Protesting Supreme Court activism outside home of Esther Hayut
Protesting Supreme Court activism outside home of Esther HayutEhud Tenne

Dozens of cars gathered Friday outside the home of Supreme Court of Justice President Esther Hayut, protesting the court's decision to strike down a law requiring illegal migrant workers to deposit 20% of their monthly salaries to a special fund made available to them only upon leaving the country.

The law was legislated as a means of encouraging illegal migrant workers to voluntarily leave the country.

The protesters, led by the Zionist watchdog group Im Tirtzu, asserted that the Supreme Court's ruling was a "gross and politicized abuse of power and a violation of Israel's democracy."

The protesters further stated that this decision was merely the latest in a long history of undemocratic and biased political activism by the court, aimed at torpedoing every solution proposed by the government to resolve the illegal infiltrator issue.

Tens of thousands of illegal migrant workers currently reside in Israel, the majority of them living in south Tel Aviv.

Residents of south Tel Aviv, who also participated in the protest, have long advocated for a solution to the infiltrator issue, which they say has made their lives unbearable given the rise in crime and drugs in their neighborhoods.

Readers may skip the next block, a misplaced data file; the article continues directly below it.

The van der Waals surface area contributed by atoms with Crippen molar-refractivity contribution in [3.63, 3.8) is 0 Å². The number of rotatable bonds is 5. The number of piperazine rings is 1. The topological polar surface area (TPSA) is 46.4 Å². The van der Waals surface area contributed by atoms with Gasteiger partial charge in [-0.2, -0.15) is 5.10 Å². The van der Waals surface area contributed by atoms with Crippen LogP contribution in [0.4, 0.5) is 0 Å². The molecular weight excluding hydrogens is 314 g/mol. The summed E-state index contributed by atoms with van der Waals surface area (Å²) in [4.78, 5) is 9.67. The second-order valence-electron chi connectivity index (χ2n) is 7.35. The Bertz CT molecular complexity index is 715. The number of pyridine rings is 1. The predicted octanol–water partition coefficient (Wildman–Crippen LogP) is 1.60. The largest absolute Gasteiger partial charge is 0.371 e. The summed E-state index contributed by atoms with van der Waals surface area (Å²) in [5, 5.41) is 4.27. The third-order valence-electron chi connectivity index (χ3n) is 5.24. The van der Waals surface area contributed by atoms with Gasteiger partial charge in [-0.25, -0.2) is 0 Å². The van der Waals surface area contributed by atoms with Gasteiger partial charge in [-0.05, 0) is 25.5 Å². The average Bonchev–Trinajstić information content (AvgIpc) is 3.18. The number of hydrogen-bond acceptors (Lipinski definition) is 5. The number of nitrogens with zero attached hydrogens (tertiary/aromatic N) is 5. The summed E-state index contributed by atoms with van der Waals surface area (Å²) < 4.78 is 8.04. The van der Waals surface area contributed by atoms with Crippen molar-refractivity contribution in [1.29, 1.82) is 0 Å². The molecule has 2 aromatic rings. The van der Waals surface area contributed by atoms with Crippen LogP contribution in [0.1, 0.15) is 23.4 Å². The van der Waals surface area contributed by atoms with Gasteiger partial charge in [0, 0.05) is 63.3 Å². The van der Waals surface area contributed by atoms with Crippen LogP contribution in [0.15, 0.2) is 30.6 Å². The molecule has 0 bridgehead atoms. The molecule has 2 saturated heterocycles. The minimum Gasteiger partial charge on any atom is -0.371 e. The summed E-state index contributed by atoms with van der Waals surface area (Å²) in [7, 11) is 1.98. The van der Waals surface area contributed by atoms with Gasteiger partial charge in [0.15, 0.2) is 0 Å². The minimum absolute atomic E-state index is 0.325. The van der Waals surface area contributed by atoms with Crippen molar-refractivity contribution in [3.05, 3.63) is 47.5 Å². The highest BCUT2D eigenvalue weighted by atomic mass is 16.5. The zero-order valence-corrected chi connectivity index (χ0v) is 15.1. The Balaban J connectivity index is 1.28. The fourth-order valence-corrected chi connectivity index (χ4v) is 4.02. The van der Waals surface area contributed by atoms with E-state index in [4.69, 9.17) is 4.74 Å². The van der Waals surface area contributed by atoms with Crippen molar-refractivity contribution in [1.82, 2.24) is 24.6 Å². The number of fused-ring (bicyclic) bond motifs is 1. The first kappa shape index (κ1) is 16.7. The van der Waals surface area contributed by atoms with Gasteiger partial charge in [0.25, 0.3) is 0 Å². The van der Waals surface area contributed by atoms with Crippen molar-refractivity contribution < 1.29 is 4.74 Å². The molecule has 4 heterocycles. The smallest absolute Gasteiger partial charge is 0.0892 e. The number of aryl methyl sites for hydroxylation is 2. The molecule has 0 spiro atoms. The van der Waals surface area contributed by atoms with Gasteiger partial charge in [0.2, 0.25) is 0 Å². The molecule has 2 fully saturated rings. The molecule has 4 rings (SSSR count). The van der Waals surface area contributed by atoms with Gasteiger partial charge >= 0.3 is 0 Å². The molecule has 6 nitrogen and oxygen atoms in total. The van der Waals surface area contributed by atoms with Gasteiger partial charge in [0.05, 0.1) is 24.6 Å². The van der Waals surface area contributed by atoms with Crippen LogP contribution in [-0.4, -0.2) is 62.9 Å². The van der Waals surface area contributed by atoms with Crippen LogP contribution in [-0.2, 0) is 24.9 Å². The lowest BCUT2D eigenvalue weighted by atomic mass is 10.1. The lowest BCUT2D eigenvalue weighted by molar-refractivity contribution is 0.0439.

The Supreme Court's decision was also blasted by right-wing politicians.

"Unbelievable. The Supreme Court thwarts again, again, and again every tool the State tries to use to enforce its immigration policies and safeguard the Jewish majority in the Jewish state," Transportation Minister Betzalel Smotrich (Yamina) tweeted.

MK Ayelet Shaked (Yamina) noted that "only the Override Clause will put an end to this," referring to proposed legislation to enable the Knesset to overturn rulings of the Supreme Court with a majority vote.

Im Tirtzu CEO Matan Peleg, who participated in the protest, said: "The Supreme Court justices are acting as political actors who act in complete disregard of the wishes of the country's elected officials."

"The judges believe that laws, including Basic Laws, don't need to be obeyed; rather [they] are tools to be used to advance their political goals," continued Peleg.

"This blatant violation of the basic principles of democracy endangers the future of the State of Israel, and the time has come for the judges to end their judicial dictatorship and realize that this is a democracy, not Iran."